Posted by: Amazed | 2007/06/08


Dear Cyberdoc

I am not here to critisize you in any way but I was very surprised by your answer to question 1801. I did not expect such an answer from yourself. Telling the poster to ask her HIV positive maid to use some JIK when washing dishes and not to cook the supper to reduce the chance of spreading HIV. My goodness doc, if HIV was so easy to transmit, everybody in the world would have it by now. 90 percent of people in world who are HIV positive don't even know their status. Amongst those people are many domestics, many school kids, many people out in public. Those of us who researched the topic know very well the disease is impossible to spread other than sexual intercourse and blood transfusions. The chance of the maid's blood coming into contact with a family members fresh wound would be almost non-existent. Even if you drank a teaspoon of HIV infected blood you are highly unlikely to contract the disease unless you have a fresh wound in your mouth as the virus would be destroyed by the digestive system on the way down. We know the virus is even very hard to transmit sexually and requires quite some work. I think your answer to this lady was uncompassionate and you should have said that they were 100% percent safe rather than giving them ridiculous preventative measures like washing dishes with JIK.

Bottom line 99.9999 percent of people with HIV contracted it sexually

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Our expert says:
Expert ImageCyberDoc

Dear Amazed
the general public feel unsure about their risks and the reason I said this was to reduce the poster's fears about HIV. Although HIV is transmitted by sex and blood, many people are scared that if they use the same cups or let the person work with their food and should cut their finger, they may be at risk. It is important for these patients not to be discharged from work because of unrealistic fears, and putting a bit of jik in the water is re-assuring to the family that no germs will be spread. I try not to be just clinical and scientific all the time but to also think of the human factor and the fears ( scientific facts do not always alleviate this). If putting a teaspoon of jik in the dishwater is going to keep this woman her job, I would suggest it again. I would not erase your post - your opinions are always valuable and appreciated.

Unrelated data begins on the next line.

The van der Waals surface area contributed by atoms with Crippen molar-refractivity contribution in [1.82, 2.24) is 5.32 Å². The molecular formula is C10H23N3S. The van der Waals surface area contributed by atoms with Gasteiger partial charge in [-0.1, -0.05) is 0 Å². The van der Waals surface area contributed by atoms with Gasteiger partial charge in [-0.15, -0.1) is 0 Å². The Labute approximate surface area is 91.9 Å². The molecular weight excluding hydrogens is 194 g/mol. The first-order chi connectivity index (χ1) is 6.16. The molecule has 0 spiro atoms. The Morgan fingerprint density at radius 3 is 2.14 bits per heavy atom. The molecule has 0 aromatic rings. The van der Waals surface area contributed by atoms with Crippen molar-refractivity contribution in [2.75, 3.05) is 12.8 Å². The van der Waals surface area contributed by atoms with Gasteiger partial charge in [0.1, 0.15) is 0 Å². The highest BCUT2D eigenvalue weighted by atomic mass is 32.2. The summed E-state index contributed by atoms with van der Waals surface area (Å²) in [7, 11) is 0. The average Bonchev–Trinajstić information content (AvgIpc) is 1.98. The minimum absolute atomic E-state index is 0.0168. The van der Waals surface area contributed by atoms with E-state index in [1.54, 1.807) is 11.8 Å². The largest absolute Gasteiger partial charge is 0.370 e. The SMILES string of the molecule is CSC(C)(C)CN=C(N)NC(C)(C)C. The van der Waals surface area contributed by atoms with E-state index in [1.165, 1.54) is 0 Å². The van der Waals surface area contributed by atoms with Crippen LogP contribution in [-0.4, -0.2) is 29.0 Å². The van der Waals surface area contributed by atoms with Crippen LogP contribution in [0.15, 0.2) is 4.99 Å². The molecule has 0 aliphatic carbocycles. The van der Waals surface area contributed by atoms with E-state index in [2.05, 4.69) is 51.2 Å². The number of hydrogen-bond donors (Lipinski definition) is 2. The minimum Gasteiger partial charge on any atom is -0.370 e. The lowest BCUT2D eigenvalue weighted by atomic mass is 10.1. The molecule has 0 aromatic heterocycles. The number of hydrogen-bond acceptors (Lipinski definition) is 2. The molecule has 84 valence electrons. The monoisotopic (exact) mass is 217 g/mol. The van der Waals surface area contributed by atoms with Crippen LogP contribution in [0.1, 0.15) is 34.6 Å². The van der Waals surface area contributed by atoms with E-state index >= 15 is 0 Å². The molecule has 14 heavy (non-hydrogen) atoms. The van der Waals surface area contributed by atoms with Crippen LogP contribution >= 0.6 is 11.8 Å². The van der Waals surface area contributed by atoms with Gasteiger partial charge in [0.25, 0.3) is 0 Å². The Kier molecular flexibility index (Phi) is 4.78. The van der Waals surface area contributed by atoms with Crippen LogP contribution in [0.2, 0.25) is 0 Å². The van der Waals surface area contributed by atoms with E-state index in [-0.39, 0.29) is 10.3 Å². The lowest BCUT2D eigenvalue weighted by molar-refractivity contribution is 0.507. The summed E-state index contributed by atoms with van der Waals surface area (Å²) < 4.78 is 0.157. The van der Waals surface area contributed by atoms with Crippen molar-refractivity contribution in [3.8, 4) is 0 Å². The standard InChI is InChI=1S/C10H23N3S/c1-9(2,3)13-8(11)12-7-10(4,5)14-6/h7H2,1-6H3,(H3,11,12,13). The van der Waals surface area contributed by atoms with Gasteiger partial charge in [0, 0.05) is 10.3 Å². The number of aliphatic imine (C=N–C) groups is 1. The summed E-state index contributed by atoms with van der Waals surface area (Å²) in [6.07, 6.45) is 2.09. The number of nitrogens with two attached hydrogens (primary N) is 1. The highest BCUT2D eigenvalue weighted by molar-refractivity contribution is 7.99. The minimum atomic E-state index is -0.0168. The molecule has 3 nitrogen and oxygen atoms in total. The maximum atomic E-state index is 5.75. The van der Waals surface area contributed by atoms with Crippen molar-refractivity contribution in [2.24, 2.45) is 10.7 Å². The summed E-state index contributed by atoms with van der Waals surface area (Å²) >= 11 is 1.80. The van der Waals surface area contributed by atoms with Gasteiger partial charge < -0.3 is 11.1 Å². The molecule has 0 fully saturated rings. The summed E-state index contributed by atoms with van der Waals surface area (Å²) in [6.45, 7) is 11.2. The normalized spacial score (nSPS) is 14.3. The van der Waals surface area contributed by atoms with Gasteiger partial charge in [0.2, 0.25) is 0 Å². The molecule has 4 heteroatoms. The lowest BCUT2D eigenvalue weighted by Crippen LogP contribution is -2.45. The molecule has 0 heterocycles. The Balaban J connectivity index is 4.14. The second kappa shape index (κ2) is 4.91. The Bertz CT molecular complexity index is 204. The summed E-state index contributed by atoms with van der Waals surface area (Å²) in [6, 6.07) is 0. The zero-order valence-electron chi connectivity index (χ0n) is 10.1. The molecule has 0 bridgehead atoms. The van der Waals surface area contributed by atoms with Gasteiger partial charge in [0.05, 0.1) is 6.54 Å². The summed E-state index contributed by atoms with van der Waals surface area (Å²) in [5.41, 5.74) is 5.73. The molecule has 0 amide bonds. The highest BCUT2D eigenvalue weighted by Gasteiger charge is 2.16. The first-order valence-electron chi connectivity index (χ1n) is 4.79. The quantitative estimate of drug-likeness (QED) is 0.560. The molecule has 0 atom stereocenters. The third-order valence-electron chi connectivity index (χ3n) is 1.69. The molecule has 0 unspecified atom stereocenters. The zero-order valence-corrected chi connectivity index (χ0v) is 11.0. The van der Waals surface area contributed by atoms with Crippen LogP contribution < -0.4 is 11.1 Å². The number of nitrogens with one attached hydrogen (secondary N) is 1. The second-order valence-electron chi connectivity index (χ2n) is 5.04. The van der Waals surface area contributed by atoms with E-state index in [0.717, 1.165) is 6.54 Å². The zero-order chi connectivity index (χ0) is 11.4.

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Our users say:
Posted by: Concerned mom | 2007/06/12

She was never going to lose her job!

Reply to Concerned mom
Posted by: the original concerned mom | 2007/06/09

the thing is to maintain a balance between protecting your loved ones and showing compassion towards those living with this awful virus. I apprecaited the docs advice, it was practical, there are secondary illnesses as well, like TB, which is infectious.
I am proud of her approach to living with the disease, which is also practical, and postive.She would hate us to get sick just as I would hate to transmit our flu and other germs to her now that she is HIV Postive and pregnant.
At least we are all talking about it, that's a good starting point

Reply to the original concerned mom
Posted by: C. | 2007/06/08

Agree with Lou. My maid might or might not have aids, but she goes about her usual routine, as she should. Almost zero she can do will result in any of us getting aids! BUT, I WILL feel better if she took the availabe measures, using jik is a good start and can certainly do no harm. Right?

Reply to C.
Posted by: Lou | 2007/06/08

Sorry amazed, I dont agree with you at all. Lots of people with maids have small children and babies, and children often have nicks, cuts and grazes from their adventures - this puts them at risk with an HIV+ maid. It would be safer for everyone, for the maid to take preventative measures.

Reply to Lou

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